The photograph of Ieshia Evans standing down the riot police in Baton Rouge, taken by Jonathan Bachman of Reuters on July 9, zipped around the world: an instant icon of that protean phenomenon known as Black Lives Matter. Teju Cole wrote an unsurprisingly terrific essay about it in The New York Times Magazine, associating it with other BLM photos, these with the recent spate of cinematic superhero imagery, and these in turn with images of the heroic individual as Tiananmen Square’s “Tank Man” and photographs from earlier civil-rights struggles. The series of transfers and associations is liquid and capacious.

There may be a closer association. This is with the small stained-glass window made by Nicola D’Ascenzo, the one in the Yale housing college named for 19th-century slavery advocate John C. Calhoun, that cafeteria worker Corey Menafee smashed with a broom handle three weeks earlier. The photograph and the window are in some sense opposite images. One depicts the awesome stillness of refusal: refusal of police power, refusal to accede to fear, refusal to die—a stillness and a refusal so intense it seems to throw the cops backward. The other depicts two black people, presumably slaves, bowing under the burden of cotton they’ve picked. It could be titled “Black Lives: Matter,” registering the ways that the bodies and the labor of slaves were the underlying matter on which United States capitalism was built. And so the images divide: black superpower, black subjugation.

But if these two instances are opposed, it is not through their symbolism. At stake is the opposition is between image making and image breaking, iconography and iconoclasm. One seizes upon the profound power of representation; one seeks to destroy that power. In this sense, the moments are opposed but entwined, a contradiction in which each completes the other—imperfectly, uneasily. The street and the workplace. The organized protest and the unforeseen swerve of a smoke break. The stillness of refusal, the sudden movement of negation: the broom handle finding its true purpose at last, an inspiration to all broom handles across the world. These form a whole, but one that cannot come to rest.

It should be easy to love both these moments. I do. It also feels important to be attentive to the way they are not only themselves but also a testimony to the contradictions of Black Lives Matter. It is these contradictions that make it such a social force. It is likely you will have noticed them, though they may appear as confusions, uncertainties. Is Black Lives Matter an organization, a social movement, an electoral scheme, a series of unpredictable eruptions, all, none of the above? Yes.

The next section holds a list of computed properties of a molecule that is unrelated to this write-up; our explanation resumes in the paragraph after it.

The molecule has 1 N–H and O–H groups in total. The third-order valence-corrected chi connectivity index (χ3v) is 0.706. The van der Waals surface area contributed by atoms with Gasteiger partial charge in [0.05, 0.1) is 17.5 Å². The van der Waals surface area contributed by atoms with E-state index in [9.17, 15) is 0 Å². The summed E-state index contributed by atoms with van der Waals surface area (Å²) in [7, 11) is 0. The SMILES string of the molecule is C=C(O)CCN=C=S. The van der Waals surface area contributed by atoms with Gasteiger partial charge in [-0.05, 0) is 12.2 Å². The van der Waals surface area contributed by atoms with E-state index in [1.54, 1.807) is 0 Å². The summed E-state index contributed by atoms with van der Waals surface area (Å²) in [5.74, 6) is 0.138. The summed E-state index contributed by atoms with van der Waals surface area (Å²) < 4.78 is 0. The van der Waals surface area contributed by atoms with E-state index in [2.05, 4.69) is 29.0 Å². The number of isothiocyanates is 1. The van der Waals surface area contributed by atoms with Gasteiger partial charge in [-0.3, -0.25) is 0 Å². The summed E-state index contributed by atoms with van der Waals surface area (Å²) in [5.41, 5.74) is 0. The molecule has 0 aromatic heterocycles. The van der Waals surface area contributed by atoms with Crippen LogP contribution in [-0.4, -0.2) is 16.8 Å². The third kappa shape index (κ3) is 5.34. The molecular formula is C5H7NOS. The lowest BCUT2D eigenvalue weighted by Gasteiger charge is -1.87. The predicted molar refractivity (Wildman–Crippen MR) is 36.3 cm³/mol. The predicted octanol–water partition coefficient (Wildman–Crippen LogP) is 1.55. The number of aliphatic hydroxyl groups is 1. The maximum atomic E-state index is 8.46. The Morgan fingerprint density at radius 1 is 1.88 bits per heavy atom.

As a preliminary suggestion, one might say that there are two deep tendencies. The first wishes to act as a movement, and a relatively organized one: forming chapters, offering representatives, making proposals and even demands. This tendency has its own internal divisions, at least conceptually, between formations that pursue the most conventional politics (DeRay Mckesson running for mayor of Baltimore, for example, and the related Campaign Zero, with its program for police reform); and those looking to organize at a distance from the political machine (as in the hashtag’s originators Alicia Garza, Patrisse Cullors, and Opal Tometi, who envision a broadening and decentered network of radical chapters). Because these approaches are somewhat at odds, there is a risk that they might seem more or less to cover the spectrum of choices.

But this is not the case. The other tendency is harder to name, because its character is to resist forming the kinds of shapes—organizations, institutions, programs—we are good at naming. One might say it includes the people no longer able to believe that organizations, institutions, programs as we have known them are able to address (much less abolish) the very problems the Black Lives Matter arose to confront, from the ongoing murder of black people by cops and their surrogates, to racial hyperincarceration, to the entire system of race, immiseration, and exclusion integral to that knot of state and capital we call the USA. But the people who fought back after the police murder of Trayvon Martin, and more dramatically after Michael Brown and Freddie Gray; the ones who mask up and shoot back; who might at any moment smash the stained glass window on their work break; they are Black Lives Matter too.

Or maybe it makes more sense to think of Black Lives Matter as the contradiction itself, as the inability of these two tendencies to reach some stable resolution. BLM is volatile, in motion more than standing as a specific organization, and it cannot for the moment be harnessed. This, I suspect, is what makes it so powerful, so threatening, so charismatic in places both near and far. Were it one-sided, the powers that be would know which of their developed strategies for pacification to deploy. A negotiation would begin, or a brutal systematic repression, and something would have ended without much changing. Right now this is what is not happening, which is surely why this moment feels charged with possibility, even if it is only a sliver. It is more than usual. The entangled contradiction born by these two images, in its volatile persistence, is the condition of possibility for an ongoing struggle. And perhaps for the birth of others.